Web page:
Reproductive maturation in the large pine weevil Hylobius abietis: the relative importance of larval and adult diet

Katherine Thorpe, Keith Day

    Research output: Contribution to journalArticle

    4 Citations (Scopus)

    Abstract

    1 Larval and adult Hylobius abietis (L.) can feed and, in the case of the adults, cause commercially significant damage to many species of conifer. The present study aimed to evaluate the impact of larval and adult feeding on different host plants on subsequent reproductive fitness. 2 Hylobius abietis larvae were reared on logs of four host species known to vary in suitability for development; Pinus nigra ssp. laricio, Picea sitchensis, Larix kaempferi and Pseudotsuga menziesii. Adult females were collected on emergence and allocated to complete maturation feeding on one of four seedling conifer species, P. nigra spp. laricio, P. sitchensis, P. menziesii and Larix x marschlinsii. It was assumed that variation in both larval and adult host plant quality had the potential to influence subsequent reproductive behaviour. 3 The time taken for females to attain reproductive maturity was assessed, and reproductive output was measured over an average period of 17 days. 4 The best predictor of the time to attain reproductive maturity was found to be the initial adult body weight. This was strongly related to the larval host species, with the largest adults emerging from P. nigra ssp. laricio. The time taken to begin oviposition was in the range 10-49 days (mean 23 days). The subsequent mean rate of oviposition for individual females was in the range 0.1-3.7 eggs per day. Egg volumes varied between and within individual females, in the range 0.241-1.079 mm(3). 5 The species of seedling provided for maturation feeding had no significant impact on reproductive behaviour over the course of the experiment. It is possible, however, that the quality of the adult diet might exert a greater influence on behaviour over a longer period because H. abietis is a relatively long-lived species.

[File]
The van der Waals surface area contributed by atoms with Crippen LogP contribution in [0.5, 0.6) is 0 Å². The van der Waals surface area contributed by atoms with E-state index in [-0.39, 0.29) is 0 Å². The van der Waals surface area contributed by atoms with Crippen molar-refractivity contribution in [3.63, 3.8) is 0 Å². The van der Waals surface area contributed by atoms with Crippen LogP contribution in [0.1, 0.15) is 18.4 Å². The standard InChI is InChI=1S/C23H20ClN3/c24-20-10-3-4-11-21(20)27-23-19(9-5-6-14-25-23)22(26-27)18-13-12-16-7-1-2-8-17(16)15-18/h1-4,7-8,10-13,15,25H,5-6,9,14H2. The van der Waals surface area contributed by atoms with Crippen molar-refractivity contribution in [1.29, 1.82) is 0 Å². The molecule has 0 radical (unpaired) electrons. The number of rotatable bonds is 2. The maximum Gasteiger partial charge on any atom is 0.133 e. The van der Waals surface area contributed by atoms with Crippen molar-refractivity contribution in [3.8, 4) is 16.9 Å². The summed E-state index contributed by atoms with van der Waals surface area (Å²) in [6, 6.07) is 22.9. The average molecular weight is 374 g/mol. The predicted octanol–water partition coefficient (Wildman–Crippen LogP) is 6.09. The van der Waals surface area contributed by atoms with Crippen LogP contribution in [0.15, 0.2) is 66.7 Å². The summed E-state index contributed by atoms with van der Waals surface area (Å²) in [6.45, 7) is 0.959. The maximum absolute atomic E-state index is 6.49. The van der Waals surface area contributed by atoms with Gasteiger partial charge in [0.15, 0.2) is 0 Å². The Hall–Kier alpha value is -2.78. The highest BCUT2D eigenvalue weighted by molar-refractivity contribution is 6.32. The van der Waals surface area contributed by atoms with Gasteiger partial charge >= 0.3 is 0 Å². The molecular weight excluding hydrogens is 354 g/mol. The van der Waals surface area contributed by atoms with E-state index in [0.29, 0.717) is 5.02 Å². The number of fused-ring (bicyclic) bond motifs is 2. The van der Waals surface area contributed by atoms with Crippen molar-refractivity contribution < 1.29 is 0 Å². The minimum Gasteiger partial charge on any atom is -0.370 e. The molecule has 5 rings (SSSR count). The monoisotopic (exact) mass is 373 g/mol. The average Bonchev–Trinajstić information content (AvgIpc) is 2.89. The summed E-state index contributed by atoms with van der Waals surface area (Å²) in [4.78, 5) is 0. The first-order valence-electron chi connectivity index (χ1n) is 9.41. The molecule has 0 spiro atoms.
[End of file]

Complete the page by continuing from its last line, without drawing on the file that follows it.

LanguageEnglish
    Pages53-59
    JournalAgricultural and Forest Entomology
    Volume10
    Issue number1
    DOIs
    Publication statusPublished - Feb 2008

    Fingerprint

    Hylobius abietis
    Curculionidae
    maturation
    Pinus
    diet
    Pinus nigra
    Picea sitchensis
    reproductive behavior
    Pseudotsuga menziesii
    sexual maturity
    conifers
    oviposition
    host plant
    host plants
    coniferous tree
    Larix kaempferi
    seedling
    Larix
    egg
    seedlings

    Cite this

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    title = "Reproductive maturation in the large pine weevil Hylobius abietis: the relative importance of larval and adult diet",
    abstract = "1 Larval and adult Hylobius abietis (L.) can feed and, in the case of the adults, cause commercially significant damage to many species of conifer. The present study aimed to evaluate the impact of larval and adult feeding on different host plants on subsequent reproductive fitness. 2 Hylobius abietis larvae were reared on logs of four host species known to vary in suitability for development; Pinus nigra ssp. laricio, Picea sitchensis, Larix kaempferi and Pseudotsuga menziesii. Adult females were collected on emergence and allocated to complete maturation feeding on one of four seedling conifer species, P. nigra spp. laricio, P. sitchensis, P. menziesii and Larix x marschlinsii. It was assumed that variation in both larval and adult host plant quality had the potential to influence subsequent reproductive behaviour. 3 The time taken for females to attain reproductive maturity was assessed, and reproductive output was measured over an average period of 17 days. 4 The best predictor of the time to attain reproductive maturity was found to be the initial adult body weight. This was strongly related to the larval host species, with the largest adults emerging from P. nigra ssp. laricio. The time taken to begin oviposition was in the range 10-49 days (mean 23 days). The subsequent mean rate of oviposition for individual females was in the range 0.1-3.7 eggs per day. Egg volumes varied between and within individual females, in the range 0.241-1.079 mm(3). 5 The species of seedling provided for maturation feeding had no significant impact on reproductive behaviour over the course of the experiment. It is possible, however, that the quality of the adult diet might exert a greater influence on behaviour over a longer period because H. abietis is a relatively long-lived species.",